Ford Motor Co., which is planning to cut jobs and close factories in the U.S., said Friday that it would upgrade and expand three Mexican plants over the next several years.
Auto assembly plants in Cuautitlan and Hermosillo and an engine plant in Chihuahua will get the investment, Ford said on its website, without giving any estimates of cost or specific timing. The automaker said it had not decided where to locate a new, low-cost North American auto plant.
Investing in Mexico may rankle union members in the U.S. Ford, based in Dearborn, Mich., plans to cut 30,000 jobs in its home market and close 14 North American factories by 2012 as it loses U.S. market share. The United Auto Workers union represents only U.S. workers.
"It's absolutely critical that they do more in Mexico, a heck of a lot more," said David Healy, a Sierra Vista, Ariz.-based analyst for Burnham Securities Inc. "They pay way too much for labor in the U.S."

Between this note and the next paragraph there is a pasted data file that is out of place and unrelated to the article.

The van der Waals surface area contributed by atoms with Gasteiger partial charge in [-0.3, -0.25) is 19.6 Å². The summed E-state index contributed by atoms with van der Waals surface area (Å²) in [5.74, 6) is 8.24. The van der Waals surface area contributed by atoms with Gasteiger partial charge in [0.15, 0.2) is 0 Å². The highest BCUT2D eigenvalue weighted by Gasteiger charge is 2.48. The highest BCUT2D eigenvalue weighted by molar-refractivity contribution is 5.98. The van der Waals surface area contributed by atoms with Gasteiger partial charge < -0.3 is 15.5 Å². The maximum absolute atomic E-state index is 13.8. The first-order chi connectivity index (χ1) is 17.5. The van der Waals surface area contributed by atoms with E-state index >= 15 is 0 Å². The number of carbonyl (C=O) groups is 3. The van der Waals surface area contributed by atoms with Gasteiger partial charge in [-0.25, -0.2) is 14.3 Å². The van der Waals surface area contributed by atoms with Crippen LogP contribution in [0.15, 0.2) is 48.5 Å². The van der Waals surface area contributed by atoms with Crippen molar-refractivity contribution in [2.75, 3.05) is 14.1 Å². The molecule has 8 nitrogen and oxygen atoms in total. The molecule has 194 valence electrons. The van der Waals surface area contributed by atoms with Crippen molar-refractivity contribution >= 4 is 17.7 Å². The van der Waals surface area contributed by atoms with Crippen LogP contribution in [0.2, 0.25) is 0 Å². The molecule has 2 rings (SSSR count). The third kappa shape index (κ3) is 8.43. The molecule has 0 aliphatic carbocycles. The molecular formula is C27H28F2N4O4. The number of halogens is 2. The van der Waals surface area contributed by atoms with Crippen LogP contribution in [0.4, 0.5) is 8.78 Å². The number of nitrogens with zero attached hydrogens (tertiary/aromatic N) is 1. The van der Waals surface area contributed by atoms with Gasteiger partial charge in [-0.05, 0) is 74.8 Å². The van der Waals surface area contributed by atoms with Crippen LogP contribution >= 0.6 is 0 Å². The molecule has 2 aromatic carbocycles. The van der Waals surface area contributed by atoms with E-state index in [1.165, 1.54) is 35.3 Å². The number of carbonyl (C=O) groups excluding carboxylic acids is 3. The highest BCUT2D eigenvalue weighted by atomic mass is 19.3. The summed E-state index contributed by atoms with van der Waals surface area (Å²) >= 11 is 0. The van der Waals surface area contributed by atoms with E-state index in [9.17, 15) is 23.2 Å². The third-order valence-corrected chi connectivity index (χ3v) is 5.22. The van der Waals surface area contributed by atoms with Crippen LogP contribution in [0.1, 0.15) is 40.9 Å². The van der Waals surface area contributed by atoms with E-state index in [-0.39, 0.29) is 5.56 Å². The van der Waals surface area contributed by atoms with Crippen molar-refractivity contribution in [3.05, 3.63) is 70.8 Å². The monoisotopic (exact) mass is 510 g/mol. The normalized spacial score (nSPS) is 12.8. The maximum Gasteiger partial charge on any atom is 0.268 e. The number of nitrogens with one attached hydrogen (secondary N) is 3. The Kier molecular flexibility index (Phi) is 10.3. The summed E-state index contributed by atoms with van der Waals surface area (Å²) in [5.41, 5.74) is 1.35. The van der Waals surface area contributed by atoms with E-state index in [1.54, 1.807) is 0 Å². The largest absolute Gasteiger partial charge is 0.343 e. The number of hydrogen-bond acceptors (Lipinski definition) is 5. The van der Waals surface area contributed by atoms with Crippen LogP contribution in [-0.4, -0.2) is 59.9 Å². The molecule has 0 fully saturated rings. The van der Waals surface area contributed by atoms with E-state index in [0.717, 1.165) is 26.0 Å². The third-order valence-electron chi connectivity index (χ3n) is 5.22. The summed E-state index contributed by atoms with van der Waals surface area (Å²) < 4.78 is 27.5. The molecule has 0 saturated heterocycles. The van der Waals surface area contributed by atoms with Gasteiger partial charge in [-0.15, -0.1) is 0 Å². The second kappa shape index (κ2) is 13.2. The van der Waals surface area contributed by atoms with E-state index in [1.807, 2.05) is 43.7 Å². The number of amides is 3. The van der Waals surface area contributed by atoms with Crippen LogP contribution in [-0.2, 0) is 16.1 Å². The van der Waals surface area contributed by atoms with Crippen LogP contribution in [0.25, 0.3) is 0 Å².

The Oakland Press of Pontiac, Mich., reported this week that Ford planned to invest $9.2 billion in its operations in Mexico between now and 2012 to build a new plant and boost production of engines and transmissions. The newspaper said it had obtained a 28-page company document detailing the plans.
Ford, the second-largest U.S. automaker, released the information on its Mexican plans Friday in response to media speculation about the investment, spokesman Said Deep said.
"Of our total North American investment, 90% is still in the U.S., with less than 5% in Mexico," Deep said. "And for engineering resources, that's 98% in the U.S."
Mexican manufacturing workers earn the equivalent of about $17.38 a day on average, according to the website for the Mexican ministry of labor. A Ford UAW auto assembly worker earns about $27.31 an hour, according to the UAW website.
"This message about Mexico is a huge blow to the UAW," Healy said. "It's a very brave move, but it could save the company."
Ford's shares fell 9 cents to $6.69.